“Indeed, today is a very sad day for us. We lost an eminent scholar and a true fighter for justice,” said Dr. Opada Alzohaili, AHRC President. “We honor Dr. Maksoud’s legacy by continuing to do the work he did- advancing a culture of respect of the human rights of everyone,” continued Dr. Alzohaili.
 CLOVIS MAKSOUD- 1926 – 2016
             Dr. Clovis Maksoud, former diplomat, professor, editor, writer, and humanistic thinker, died May 15, 2016, at Washington Hospital Center, in Washington DC, as a result of severe cerebral hemorrhage. His life journey took him from the U.S., to the Middle-East, Europe, Africa, and Southeast Asia.
In 1918, at the end of World War I, the Ottoman Empire collapsed and the Levant fell under French and British mandates. Throughout the Arab World resistance to the foreign occupation stimulated the birth of new national movements. A wave of fresh Arab ideals rushed through the schools, colleges and universities of Aleppo, Beirut, Damascus, and Jerusalem. It is during this unprecedented surge in democratic and social aspirations that Clovis Maksoud was born in 1926, in Oklahoma, to American Lebanese parents.

At the start of World War II in 1939, he was a student at Beirut’s renowned Chouwaifat high school where a group of passionate teachers nurtured his nascent ideals. When Clovis Maksoud enrolled in 1944 at the American University of Beirut, Lebanon was on its way to gain its independence from France. AUB was at the time widely viewed as the cauldron of liberal Arab ideas. During his years at AUB he was greatly influenced by the forward-thinking intellect and pan-Arab ideals of Professor Constantine Zuraik. During that time World War II’s ripples shook the Middle East, tore up Palestine, and destroyed the area’s intertwined political and historical fabric.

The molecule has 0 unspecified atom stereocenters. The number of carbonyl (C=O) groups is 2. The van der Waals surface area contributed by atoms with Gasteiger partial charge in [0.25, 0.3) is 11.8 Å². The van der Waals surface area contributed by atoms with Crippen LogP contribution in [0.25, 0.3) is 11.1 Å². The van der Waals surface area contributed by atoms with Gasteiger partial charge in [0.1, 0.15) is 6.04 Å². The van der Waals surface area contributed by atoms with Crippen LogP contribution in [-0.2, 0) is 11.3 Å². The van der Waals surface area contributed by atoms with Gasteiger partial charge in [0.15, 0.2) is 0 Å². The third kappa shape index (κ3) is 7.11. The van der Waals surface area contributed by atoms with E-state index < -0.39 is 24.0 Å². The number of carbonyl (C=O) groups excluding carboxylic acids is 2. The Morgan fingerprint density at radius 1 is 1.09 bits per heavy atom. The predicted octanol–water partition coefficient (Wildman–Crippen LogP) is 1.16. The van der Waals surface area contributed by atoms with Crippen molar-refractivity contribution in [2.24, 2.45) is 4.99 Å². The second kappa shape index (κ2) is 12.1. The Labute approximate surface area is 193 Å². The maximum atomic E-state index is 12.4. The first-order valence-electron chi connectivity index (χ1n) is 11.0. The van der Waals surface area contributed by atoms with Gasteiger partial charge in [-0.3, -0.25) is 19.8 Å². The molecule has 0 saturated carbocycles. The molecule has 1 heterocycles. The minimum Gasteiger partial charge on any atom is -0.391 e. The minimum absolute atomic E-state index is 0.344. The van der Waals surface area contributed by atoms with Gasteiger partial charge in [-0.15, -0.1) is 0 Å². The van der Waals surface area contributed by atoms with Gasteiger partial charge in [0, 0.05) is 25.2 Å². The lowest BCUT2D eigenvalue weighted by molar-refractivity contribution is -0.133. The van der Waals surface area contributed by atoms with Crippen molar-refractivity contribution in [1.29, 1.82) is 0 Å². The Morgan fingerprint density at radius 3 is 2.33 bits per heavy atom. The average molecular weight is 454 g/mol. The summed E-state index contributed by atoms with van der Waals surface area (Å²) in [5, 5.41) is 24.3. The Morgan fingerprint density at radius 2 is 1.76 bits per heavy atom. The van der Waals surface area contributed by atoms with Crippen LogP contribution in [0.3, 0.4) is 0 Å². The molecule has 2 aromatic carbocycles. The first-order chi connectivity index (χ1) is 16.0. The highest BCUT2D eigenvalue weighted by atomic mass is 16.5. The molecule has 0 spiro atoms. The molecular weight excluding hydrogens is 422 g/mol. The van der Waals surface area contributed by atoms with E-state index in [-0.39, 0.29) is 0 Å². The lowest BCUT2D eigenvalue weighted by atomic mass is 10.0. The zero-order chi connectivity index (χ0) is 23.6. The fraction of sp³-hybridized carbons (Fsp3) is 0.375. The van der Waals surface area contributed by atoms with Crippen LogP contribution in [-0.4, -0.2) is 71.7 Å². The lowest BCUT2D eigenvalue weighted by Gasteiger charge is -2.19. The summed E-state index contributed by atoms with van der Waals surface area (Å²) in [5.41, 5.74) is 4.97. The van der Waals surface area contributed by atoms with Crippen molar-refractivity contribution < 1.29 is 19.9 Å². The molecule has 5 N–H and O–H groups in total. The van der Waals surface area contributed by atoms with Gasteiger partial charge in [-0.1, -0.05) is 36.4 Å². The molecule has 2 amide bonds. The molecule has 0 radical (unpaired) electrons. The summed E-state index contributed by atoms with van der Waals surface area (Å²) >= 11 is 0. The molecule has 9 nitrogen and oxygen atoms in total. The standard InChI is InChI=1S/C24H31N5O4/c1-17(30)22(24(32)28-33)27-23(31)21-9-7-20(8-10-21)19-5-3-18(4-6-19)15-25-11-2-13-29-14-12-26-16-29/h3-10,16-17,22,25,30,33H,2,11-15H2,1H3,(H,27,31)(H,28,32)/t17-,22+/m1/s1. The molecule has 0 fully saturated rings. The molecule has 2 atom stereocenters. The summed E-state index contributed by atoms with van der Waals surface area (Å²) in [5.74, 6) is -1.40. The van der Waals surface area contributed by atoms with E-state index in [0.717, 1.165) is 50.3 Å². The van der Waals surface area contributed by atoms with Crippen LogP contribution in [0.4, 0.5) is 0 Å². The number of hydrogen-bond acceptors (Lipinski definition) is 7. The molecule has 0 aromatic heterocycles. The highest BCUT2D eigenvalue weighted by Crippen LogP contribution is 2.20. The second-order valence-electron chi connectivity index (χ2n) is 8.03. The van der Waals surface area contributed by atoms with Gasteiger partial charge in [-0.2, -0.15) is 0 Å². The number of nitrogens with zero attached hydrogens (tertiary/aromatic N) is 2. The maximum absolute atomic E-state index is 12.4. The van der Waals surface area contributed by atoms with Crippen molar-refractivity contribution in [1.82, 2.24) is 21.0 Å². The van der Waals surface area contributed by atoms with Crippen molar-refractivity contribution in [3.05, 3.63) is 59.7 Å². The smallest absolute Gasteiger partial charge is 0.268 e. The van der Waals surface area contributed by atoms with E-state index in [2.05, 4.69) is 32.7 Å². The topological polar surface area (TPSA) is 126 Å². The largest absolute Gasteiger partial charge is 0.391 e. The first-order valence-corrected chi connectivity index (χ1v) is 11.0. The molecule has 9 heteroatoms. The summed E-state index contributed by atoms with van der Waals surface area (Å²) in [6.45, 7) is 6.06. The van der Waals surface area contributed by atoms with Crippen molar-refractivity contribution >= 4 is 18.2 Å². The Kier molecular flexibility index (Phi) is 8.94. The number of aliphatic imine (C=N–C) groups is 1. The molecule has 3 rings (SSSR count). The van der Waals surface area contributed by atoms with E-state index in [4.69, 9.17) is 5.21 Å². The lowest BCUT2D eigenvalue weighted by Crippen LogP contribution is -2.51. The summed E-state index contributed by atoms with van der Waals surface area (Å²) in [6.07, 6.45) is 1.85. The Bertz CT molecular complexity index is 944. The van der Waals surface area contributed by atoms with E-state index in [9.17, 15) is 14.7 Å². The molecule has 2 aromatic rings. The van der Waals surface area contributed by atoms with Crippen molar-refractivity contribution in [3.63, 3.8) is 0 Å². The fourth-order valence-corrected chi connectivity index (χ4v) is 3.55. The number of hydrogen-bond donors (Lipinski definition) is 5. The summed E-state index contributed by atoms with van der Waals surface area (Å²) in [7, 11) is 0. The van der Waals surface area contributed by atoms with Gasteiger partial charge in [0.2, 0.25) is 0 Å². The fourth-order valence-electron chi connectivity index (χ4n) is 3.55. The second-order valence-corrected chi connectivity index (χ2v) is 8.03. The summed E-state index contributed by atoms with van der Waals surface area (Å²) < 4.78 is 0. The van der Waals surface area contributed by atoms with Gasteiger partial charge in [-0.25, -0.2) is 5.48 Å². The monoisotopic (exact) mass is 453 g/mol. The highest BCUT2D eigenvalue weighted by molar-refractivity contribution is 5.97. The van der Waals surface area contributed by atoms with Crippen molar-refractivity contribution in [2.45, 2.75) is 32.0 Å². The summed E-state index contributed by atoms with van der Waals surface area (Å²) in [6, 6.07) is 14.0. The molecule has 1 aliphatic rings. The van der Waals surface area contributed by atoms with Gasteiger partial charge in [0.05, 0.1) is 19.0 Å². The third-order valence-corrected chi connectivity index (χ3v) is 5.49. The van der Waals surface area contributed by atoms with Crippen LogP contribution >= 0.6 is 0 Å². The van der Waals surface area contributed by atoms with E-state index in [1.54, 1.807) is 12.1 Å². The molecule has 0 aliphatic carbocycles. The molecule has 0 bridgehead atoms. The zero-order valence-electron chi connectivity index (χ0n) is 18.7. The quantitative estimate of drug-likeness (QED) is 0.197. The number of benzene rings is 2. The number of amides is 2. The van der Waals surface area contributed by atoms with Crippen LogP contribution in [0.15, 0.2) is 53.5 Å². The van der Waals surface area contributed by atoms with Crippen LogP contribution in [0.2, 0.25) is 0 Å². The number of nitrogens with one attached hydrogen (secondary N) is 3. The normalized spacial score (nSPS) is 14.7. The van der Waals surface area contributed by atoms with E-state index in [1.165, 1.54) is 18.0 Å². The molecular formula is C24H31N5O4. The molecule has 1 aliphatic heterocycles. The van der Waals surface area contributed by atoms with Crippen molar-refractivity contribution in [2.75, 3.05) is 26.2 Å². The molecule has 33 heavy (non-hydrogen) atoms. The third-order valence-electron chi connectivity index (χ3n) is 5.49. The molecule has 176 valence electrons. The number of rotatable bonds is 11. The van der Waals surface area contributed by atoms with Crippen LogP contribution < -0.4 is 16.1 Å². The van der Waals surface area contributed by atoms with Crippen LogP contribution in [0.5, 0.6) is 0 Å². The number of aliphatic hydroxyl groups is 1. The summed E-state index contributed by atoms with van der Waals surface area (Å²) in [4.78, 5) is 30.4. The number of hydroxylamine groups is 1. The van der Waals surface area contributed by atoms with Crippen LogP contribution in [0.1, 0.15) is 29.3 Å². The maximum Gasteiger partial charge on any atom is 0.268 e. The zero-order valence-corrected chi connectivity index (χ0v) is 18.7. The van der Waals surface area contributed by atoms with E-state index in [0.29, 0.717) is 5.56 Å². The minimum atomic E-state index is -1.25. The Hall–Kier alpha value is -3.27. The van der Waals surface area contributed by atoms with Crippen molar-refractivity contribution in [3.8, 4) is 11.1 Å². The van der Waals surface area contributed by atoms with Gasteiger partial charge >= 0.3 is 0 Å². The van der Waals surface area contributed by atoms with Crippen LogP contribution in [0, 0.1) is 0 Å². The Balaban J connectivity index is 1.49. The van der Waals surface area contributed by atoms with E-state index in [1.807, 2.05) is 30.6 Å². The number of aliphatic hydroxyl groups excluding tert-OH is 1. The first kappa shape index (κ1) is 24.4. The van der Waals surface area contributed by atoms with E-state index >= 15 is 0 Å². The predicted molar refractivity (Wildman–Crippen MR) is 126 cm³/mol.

After graduating from AUB in 1948, he traveled to study law in the United States where he received his J.D. from George Washington University. In 1951, Supreme Court Justice William O. Douglas introduced him to Rosemary Curry. They were married in 1951 and had one child, Elizabeth.
Upon Clovis Maksoud’s return to Lebanon in the mid-1950s he became actively involved in democratic and social reforms. The aftermath of 1956 Suez War greatly marked him. It anchored his political commitment and made him an enthusiastic advocate of Arab unity and a vigorous defender of Palestinian rights.
His writings and pan-Arab ideals led to his nomination in 1961 as Ambassador of the Arab League to India and South East Asia. For the duration of his term, Clovis Maksoud played a pivotal role in establishing closer relations between India and the Arab World. In response to the growing tensions of the Cold War, India stood as an outspoken advocate of the interests of the non-aligned countries and showed its unequivocal support of Arab causes and Palestinian rights.